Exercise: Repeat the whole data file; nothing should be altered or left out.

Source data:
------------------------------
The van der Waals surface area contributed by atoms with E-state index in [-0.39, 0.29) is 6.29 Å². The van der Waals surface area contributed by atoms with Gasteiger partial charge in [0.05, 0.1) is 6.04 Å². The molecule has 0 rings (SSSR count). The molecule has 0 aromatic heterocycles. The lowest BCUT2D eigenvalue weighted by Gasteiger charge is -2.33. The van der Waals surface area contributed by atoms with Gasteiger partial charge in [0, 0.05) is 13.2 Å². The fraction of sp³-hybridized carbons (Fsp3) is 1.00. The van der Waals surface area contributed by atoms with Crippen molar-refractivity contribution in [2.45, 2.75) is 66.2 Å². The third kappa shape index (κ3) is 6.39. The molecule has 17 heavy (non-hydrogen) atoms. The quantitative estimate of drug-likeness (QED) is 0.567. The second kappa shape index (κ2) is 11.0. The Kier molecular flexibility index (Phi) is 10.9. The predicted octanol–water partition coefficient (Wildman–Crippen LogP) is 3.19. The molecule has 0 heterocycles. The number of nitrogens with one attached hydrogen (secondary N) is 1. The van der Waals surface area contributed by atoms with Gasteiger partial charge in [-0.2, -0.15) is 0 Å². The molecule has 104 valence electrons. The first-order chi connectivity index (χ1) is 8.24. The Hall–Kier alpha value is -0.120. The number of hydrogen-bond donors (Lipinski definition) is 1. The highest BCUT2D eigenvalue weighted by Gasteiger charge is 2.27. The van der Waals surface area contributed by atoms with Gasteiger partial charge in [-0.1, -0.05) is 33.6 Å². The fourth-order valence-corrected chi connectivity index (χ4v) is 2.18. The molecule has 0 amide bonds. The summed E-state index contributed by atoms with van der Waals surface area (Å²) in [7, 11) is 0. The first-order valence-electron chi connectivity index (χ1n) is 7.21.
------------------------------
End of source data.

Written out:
The van der Waals surface area contributed by atoms with E-state index in [-0.39, 0.29) is 6.29 Å². The van der Waals surface area contributed by atoms with Gasteiger partial charge in [0.05, 0.1) is 6.04 Å². The molecule has 0 rings (SSSR count). The molecule has 0 aromatic heterocycles. The lowest BCUT2D eigenvalue weighted by Gasteiger charge is -2.33. The van der Waals surface area contributed by atoms with Gasteiger partial charge in [0, 0.05) is 13.2 Å². The fraction of sp³-hybridized carbons (Fsp3) is 1.00. The van der Waals surface area contributed by atoms with Crippen molar-refractivity contribution in [2.45, 2.75) is 66.2 Å². The third kappa shape index (κ3) is 6.39. The molecule has 17 heavy (non-hydrogen) atoms. The quantitative estimate of drug-likeness (QED) is 0.567. The second kappa shape index (κ2) is 11.0. The Kier molecular flexibility index (Phi) is 10.9. The predicted octanol–water partition coefficient (Wildman–Crippen LogP) is 3.19. The molecule has 0 heterocycles. The number of nitrogens with one attached hydrogen (secondary N) is 1. The van der Waals surface area contributed by atoms with Gasteiger partial charge in [-0.2, -0.15) is 0 Å². The molecule has 104 valence electrons. The first-order chi connectivity index (χ1) is 8.24. The Hall–Kier alpha value is -0.120. The number of hydrogen-bond donors (Lipinski definition) is 1. The highest BCUT2D eigenvalue weighted by Gasteiger charge is 2.27. The van der Waals surface area contributed by atoms with Gasteiger partial charge in [-0.1, -0.05) is 33.6 Å². The fourth-order valence-corrected chi connectivity index (χ4v) is 2.18. The molecule has 0 amide bonds. The summed E-state index contributed by atoms with van der Waals surface area (Å²) in [7, 11) is 0. The first-order valence-electron chi connectivity index (χ1n) is 7.21.